CELEBREZZE, FRANK D. (May 12, 1899-August 21, 1953), assistant county prosecutor, parks director, safety director, and municipal court judge, was born in Cleveland, son of Rocco V. and Dorothy (Marcogiuseppe) Celebrezze (Cilibrizzi). The family returned to Italy in 1908 to find employment and Frank attended Italian schools. After they returned to Cleveland in 1912, Frank enrolled in Brownell School. Encouraged by a teacher to continue his schooling, he graduated from EAST TECHNICAL HIGH SCHOOL, enrolled in St. Ignatius College (now JOHN CARROLL UNIVERSITY) for a year, and attended Notre Dame University for three years, receiving an Bachelor of Laws degree (LL.B.) in 1925. He was admitted to the bar in 1926 and went into private practice. He married Mary Delsander on November 24, 1927, and had six children, Frank D., Jr., Gerald, Dorothy, Joanne, Monica, and James P.

Democratic party politics attracted Celebrezze, and he was appointed assistant county prosecutor in 1929. While in the prosecutor's office, he spearheaded a successful drive to break up racket operations in Cleveland, assisting Judge FRANK LAUSCHE in closing the large gambling clubs. He went to Italy to try Angelo Amato in connection with the Sly-Fanner murder case. Amato was sentenced to prison for thirty years. Celebrezze served as parks director before being appointed safety director in 1942, replacing ELIOT NESS. He remained there until 1947, with a brief stint in the Army during WORLD WAR II. He was elected judge of the municipal court in 1947 and was reelected in 1951. Celebrezze was buried in the Holy Cross Cemetery of Cleveland.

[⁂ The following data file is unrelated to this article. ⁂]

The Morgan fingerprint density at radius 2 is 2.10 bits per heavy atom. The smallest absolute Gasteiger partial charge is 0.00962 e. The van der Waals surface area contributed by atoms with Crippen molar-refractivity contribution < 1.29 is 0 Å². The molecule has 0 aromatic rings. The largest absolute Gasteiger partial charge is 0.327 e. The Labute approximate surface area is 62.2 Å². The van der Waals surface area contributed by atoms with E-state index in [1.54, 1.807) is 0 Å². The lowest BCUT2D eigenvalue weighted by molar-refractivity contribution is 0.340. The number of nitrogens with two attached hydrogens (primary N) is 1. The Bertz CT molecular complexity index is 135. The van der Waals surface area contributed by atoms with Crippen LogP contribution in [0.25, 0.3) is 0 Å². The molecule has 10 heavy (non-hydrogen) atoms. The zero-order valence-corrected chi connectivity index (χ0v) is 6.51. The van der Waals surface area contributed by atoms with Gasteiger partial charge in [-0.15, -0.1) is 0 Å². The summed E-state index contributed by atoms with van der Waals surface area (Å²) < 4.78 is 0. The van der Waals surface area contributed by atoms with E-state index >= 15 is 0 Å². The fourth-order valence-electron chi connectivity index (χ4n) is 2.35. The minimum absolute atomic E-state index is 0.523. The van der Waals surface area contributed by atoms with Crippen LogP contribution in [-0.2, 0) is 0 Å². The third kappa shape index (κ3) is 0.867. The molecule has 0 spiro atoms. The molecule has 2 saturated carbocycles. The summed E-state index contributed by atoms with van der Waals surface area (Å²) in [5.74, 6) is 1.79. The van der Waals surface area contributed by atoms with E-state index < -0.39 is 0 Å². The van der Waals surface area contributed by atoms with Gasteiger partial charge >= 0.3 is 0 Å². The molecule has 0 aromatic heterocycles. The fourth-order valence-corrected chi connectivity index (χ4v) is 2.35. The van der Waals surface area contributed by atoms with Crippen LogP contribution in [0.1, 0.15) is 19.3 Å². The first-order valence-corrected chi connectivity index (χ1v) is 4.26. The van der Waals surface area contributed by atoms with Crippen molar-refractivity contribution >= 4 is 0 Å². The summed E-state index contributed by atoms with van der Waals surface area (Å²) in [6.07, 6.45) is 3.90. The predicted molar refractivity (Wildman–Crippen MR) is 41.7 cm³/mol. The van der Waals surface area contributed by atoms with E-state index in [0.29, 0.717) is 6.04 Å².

Frank D. Celebrezze Papers, WRHS.

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